• DDOS Attack On Internet Infrastructure
    I hope somebody's paying attention. There's been another big DDOS attack, this time against the infrastructure of the Internet. It began at 7:10 a.m. EDT today against Dyn, a major DNS host, and was brought under control at 9:36 a.m. According to Gizmodo, which was the first to report the story, at least 40 sites were made unreachable to users on the US East Coast. Many of the sites affected are among the most trafficed on the web, and included CNN, Twitter, PayPal, Pinterest and Reddit to name a few. The developer community was also touched, as GitHub was also made unreachable. This event comes on the heels of a record breaking 620 Gbps DDOS attack about a month ago that brought down security expert Brian Krebs' website, KrebsonSecurity. In that attack, Krebs determined the attack had been launched by botnets that primarily utilized compromised IoT devices, and was seen by some as ushering in a new era of Internet security woes.
  • This Is Why Half the Internet Shut Down Today [Update: It’s Getting Worse]
    Twitter, Spotify and Reddit, and a huge swath of other websites were down or screwed up this morning. This was happening as hackers unleashed a large distributed denial of service (DDoS) attack on the servers of Dyn, a major DNS host. It’s probably safe to assume that the two situations are related.
  • Major DNS provider Dyn hit with DDoS attack
    Attacks against DNS provider Dyn continued into Friday afternoon. Shortly before noon, the company said it began "monitoring and mitigating a DDoS attack" against its Dyn Managed DNS infrastructure. The attack may also have impacted Managed DNS advanced service "with possible delays in monitoring."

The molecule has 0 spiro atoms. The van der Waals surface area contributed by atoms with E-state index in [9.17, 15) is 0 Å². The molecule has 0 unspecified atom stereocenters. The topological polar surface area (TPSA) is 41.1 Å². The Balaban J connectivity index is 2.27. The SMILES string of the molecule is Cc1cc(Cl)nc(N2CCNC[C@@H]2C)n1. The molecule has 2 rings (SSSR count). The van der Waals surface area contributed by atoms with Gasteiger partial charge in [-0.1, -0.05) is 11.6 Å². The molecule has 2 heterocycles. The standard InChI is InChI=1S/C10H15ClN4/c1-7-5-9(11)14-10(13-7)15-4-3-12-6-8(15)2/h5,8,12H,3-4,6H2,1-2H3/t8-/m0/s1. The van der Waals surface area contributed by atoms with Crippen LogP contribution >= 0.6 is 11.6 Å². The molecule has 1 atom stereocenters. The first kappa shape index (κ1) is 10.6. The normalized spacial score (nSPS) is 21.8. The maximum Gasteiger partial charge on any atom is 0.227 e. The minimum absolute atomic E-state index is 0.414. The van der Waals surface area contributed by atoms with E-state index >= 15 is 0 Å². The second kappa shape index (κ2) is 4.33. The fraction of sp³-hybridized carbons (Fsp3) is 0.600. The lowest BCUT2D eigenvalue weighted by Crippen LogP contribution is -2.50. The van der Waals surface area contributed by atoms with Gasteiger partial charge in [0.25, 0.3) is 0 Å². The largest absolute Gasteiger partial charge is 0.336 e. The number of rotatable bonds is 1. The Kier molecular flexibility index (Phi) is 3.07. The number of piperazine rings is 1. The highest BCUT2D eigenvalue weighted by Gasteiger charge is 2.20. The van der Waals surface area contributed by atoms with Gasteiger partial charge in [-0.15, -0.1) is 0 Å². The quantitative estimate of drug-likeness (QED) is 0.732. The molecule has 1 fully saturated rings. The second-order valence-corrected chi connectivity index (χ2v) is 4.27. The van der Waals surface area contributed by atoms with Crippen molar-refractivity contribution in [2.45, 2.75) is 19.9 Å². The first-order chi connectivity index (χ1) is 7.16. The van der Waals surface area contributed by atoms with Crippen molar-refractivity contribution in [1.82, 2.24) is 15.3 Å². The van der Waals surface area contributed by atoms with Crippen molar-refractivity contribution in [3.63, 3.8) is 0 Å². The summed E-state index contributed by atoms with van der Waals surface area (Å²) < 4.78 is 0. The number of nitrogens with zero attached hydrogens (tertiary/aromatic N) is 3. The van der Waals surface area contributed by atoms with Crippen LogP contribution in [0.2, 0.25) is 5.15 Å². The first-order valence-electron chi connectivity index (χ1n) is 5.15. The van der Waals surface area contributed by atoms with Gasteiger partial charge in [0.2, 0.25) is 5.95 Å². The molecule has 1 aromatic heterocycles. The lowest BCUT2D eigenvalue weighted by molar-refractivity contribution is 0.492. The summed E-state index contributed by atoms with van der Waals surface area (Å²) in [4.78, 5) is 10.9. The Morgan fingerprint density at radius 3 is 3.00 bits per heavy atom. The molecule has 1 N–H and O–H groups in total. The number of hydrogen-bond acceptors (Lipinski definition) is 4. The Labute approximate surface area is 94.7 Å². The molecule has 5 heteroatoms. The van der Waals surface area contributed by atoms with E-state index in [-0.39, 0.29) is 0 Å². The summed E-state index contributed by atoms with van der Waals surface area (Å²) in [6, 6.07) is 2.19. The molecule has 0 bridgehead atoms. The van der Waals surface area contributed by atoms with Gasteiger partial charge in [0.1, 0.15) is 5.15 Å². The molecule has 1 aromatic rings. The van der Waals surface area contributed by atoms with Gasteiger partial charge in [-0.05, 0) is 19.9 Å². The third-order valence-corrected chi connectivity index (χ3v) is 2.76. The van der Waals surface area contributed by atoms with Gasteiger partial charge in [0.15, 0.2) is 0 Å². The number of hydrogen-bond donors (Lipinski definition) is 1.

• What We Know About Friday’s Massive East Coast Internet Outage
    Friday morning is prime time for some casual news reading, tweeting, and general Internet browsing, but you may have had some trouble accessing your usual sites and services this morning and throughout the day, from Spotify and Reddit to the New York Times and even good ol’ For that, you can thank a distributed denial of service attack (DDoS) that took down a big chunk of the Internet for most of the Eastern seaboard. This morning’s attack started around 7 am ET and was aimed at Dyn, an Internet infrastructure company headquartered in New Hampshire. That first bout was resolved after about two hours; a second attack began just before noon. Dyn reported a third wave of attacks a little after 4 pm ET. In all cases, traffic to Dyn’s Internet directory servers throughout the US—primarily on the East Coast but later on the opposite end of the country as well—was stopped by a flood of malicious requests from tens of millions of IP addresses disrupting the system. Late in the day, Dyn described the events as a “very sophisticated and complex attack.” Still ongoing, the situation is a definite reminder of the fragility of the web, and the power of the forces that aim to disrupt it.
  • Either IoT will be secure or the internet will be crippled forever